January Bundle

Can’t find out much about the combo inaud1bl3 apart from fact that they may be located in Berlin and have made a jolly EP of electropop nonsense for the Generate And Test label, an operation which may have something to do with Farmers Manual, those electronica arch-pranksters of Vienna. Just six short songs on their Zahlen Spiele E.P. (gt54) made with beatbox and bass sequencers and guitars and a very insistent vocalist delivering some rant in German which sits midway between rapping and cabaret schmoozing. The live applause between tracks may be dubbed on to create the impression of a live act, but the whole thing is so sarcastic and insincere it’s hard to find a way into it; like some white European’s misguided idea of what black RNB is supposed to sound like, mixed with half-baked lifts from experimental techno. Even the press release, with its caveat about “no international translation included” is set against us English speakers. Very odd; a joke I don’t quite get and as insincere as a double-edged Tweet from a fresh-faced millennial. (14/01/2020)

On firmer terrain with Alles Is Goed (MAKKUM RECORDS MR28), a record on the Dutch label Makkum Records and recorded by Dutch rock underground chugsters It Dockumer Lokaeltsje. It’s a set of cover versions of songs by DAF, of all things. We encountered these thuggish types before on their 2017 LP Tonger, which was noted by Steve Pescott as “charmingly prickly and irascible”, as he also likened them to his fave John Peel bands such as The Fall and The Dancing Did (not unreasonably, since IDL formed in 1985). Part of their schtick is that they sing in Frisian, mainly because they can, and it seems to mark themselves apart from the herd; unlike Arnold de Boer, who also insists on the Frisian language but seems to bent on making a political or social point (see his Moarn Gean Ik Dea on this same label). It’s good to hear the back catalogue of Deutsch-Americanische Freundschaft revisited in this way, and It Dockumer Lokaeltsje refit everything to work with the guitar-bass-drums-vocals setup and wisely keep everything short and snappy, most songs hitting the two-minute mark with ease – that brevity has always been one of their strengths. What they miss, to my mind, is the incredibly abrasive and urgent tone of Gabi Delgado-Lopez and Robert Gorl, who usually performed and recorded each DAF song (especially in the early days) as if their lives were in danger and they had a huge amount of pent-up fury to sweat out of their system. Instead, It Dockumer Lokaeltsje emphasise the gay politics and daring collisions of ideas in the lyrics, such as linking fascism with religion on ‘Do The Mussolini’. On the other hand, it might be the press notes making this connection on their behalf. More than a mere novelty record, but still a bit flat and plodding where it ought to be energising. (14/01/2020)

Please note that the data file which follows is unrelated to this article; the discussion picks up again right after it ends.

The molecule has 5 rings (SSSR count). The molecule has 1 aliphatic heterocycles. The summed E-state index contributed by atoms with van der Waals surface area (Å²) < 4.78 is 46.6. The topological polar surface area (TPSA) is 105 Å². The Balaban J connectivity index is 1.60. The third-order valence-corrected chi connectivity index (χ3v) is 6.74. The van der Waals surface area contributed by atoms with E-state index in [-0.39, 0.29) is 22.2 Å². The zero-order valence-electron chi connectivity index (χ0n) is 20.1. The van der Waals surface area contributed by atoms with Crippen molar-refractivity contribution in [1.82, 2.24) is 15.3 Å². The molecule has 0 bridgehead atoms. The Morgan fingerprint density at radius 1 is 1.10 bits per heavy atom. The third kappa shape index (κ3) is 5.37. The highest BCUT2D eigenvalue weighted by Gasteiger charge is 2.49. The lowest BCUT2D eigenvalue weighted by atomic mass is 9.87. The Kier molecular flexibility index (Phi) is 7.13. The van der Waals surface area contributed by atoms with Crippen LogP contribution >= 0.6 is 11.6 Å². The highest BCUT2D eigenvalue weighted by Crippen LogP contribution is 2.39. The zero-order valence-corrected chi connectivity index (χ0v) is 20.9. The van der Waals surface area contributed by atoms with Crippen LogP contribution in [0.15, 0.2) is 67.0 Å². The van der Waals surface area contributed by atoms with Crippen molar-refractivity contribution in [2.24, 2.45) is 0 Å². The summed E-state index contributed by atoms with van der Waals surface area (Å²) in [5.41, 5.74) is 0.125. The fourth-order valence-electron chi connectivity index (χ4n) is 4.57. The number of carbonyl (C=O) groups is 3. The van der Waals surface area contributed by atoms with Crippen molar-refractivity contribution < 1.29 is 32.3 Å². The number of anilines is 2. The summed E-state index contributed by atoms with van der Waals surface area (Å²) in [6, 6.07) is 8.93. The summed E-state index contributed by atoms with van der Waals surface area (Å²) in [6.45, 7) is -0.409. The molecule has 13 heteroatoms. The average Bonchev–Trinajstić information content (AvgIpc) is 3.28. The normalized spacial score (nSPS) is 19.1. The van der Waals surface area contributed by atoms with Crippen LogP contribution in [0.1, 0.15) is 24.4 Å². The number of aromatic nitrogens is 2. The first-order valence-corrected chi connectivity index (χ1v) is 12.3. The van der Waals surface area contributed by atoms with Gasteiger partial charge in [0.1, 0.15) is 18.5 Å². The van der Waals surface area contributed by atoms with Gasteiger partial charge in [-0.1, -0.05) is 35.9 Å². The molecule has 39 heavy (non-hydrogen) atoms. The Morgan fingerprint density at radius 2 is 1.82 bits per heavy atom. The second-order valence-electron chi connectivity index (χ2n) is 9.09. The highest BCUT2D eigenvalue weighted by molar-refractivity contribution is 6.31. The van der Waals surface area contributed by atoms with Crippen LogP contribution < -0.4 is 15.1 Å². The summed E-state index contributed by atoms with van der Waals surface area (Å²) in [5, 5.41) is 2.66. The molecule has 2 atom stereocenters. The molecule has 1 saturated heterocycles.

Flash Of The Spirit (TAK.TIL / GLITTERBEAT GBCD 087) is a very pleasant discovery for me personally – I’ve a few Jon Hassell items in my so-called record collection, mainly due to Brian Eno connection, but somehow missed nabbing this LP or even seeing a copy when it came out in 1988. Farafina are a group of West African players who play drums, percussion, djembe and balafon on this record, while Hassell issues his characteristic bendy trumpet half-melodies and ambient driftiness imbued with that far-off signature sound of his. Plus it was co-produced by Eno with Daniel Lanois. This is a real missing piece in the “Fourth World” jigsaw (not that I’ve spent much effort in putting it together), and these are magical rhythms that no computer could ever replicate. As well as the excellent playing, the whole sound of the production is just so perfectly integrated; no idea how they achieve that subtle echo, that feeling of light and space, but to me it’s a technical marvel resulting in highly listenable and beautiful music. Wonder if I can legitimately file this alongside My Life In The Bush Of Ghosts and Graceland, the latter of which was a major chart-topper when the whole “African” thing seemed to be catching fire with American college kids and the record execs sensed there was money to be made from it. Bush Of Ghosts of course is much more mannered and arty, and Flash Of The Spirit beats it hands down if you want authentic grace and subtlety in your rhythms. A mystical, ghostly delight. (14/01/2020)

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